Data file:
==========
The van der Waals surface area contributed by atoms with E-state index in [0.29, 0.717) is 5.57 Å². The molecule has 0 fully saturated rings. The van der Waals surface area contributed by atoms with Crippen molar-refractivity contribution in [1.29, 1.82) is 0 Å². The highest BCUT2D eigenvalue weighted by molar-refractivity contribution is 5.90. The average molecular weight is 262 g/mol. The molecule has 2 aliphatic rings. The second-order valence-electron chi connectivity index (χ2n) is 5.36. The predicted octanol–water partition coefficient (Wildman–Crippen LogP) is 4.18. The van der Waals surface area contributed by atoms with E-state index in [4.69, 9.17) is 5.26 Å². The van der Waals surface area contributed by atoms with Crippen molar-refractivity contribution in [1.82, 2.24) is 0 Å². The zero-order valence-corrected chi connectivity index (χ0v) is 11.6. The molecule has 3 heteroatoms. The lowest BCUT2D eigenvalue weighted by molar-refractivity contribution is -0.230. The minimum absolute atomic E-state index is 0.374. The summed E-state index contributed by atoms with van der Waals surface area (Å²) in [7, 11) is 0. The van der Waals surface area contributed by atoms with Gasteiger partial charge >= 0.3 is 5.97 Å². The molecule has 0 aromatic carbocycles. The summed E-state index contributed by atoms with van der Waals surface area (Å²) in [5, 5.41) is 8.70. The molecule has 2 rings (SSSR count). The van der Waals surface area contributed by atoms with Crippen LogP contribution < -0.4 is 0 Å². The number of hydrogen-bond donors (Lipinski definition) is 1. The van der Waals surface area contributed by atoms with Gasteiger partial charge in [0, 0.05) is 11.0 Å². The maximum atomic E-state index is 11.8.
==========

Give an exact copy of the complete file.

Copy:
The van der Waals surface area contributed by atoms with E-state index in [0.29, 0.717) is 5.57 Å². The molecule has 0 fully saturated rings. The van der Waals surface area contributed by atoms with Crippen molar-refractivity contribution in [1.29, 1.82) is 0 Å². The highest BCUT2D eigenvalue weighted by molar-refractivity contribution is 5.90. The average molecular weight is 262 g/mol. The molecule has 2 aliphatic rings. The second-order valence-electron chi connectivity index (χ2n) is 5.36. The predicted octanol–water partition coefficient (Wildman–Crippen LogP) is 4.18. The van der Waals surface area contributed by atoms with E-state index in [4.69, 9.17) is 5.26 Å². The van der Waals surface area contributed by atoms with Crippen molar-refractivity contribution in [1.82, 2.24) is 0 Å². The zero-order valence-corrected chi connectivity index (χ0v) is 11.6. The molecule has 3 heteroatoms. The lowest BCUT2D eigenvalue weighted by molar-refractivity contribution is -0.230. The minimum absolute atomic E-state index is 0.374. The summed E-state index contributed by atoms with van der Waals surface area (Å²) in [7, 11) is 0. The van der Waals surface area contributed by atoms with Gasteiger partial charge >= 0.3 is 5.97 Å². The molecule has 0 aromatic carbocycles. The summed E-state index contributed by atoms with van der Waals surface area (Å²) in [5, 5.41) is 8.70. The molecule has 2 rings (SSSR count). The van der Waals surface area contributed by atoms with Crippen LogP contribution < -0.4 is 0 Å². The number of hydrogen-bond donors (Lipinski definition) is 1. The van der Waals surface area contributed by atoms with Gasteiger partial charge in [0, 0.05) is 11.0 Å². The maximum atomic E-state index is 11.8.